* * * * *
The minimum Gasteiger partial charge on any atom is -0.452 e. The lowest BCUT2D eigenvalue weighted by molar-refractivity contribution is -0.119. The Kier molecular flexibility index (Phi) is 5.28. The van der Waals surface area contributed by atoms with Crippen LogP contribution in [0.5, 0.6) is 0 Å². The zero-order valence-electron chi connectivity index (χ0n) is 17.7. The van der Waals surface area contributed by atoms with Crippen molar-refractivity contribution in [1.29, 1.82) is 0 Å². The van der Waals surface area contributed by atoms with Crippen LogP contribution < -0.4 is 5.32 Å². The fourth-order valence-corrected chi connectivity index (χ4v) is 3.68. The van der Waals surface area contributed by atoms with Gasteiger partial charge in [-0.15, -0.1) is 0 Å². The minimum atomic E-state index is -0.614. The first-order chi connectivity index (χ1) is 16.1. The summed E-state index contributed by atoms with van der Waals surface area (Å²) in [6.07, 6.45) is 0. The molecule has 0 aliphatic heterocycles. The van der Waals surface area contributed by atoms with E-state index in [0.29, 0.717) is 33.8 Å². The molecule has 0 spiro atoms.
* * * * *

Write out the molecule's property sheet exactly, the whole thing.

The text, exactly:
The minimum Gasteiger partial charge on any atom is -0.452 e. The lowest BCUT2D eigenvalue weighted by molar-refractivity contribution is -0.119. The Kier molecular flexibility index (Phi) is 5.28. The van der Waals surface area contributed by atoms with Crippen LogP contribution in [0.5, 0.6) is 0 Å². The zero-order valence-electron chi connectivity index (χ0n) is 17.7. The van der Waals surface area contributed by atoms with Crippen molar-refractivity contribution in [1.29, 1.82) is 0 Å². The van der Waals surface area contributed by atoms with Crippen LogP contribution < -0.4 is 5.32 Å². The fourth-order valence-corrected chi connectivity index (χ4v) is 3.68. The van der Waals surface area contributed by atoms with Gasteiger partial charge in [-0.15, -0.1) is 0 Å². The minimum atomic E-state index is -0.614. The first-order chi connectivity index (χ1) is 16.1. The summed E-state index contributed by atoms with van der Waals surface area (Å²) in [6.07, 6.45) is 0. The molecule has 0 aliphatic heterocycles. The van der Waals surface area contributed by atoms with E-state index in [0.29, 0.717) is 33.8 Å². The molecule has 0 spiro atoms.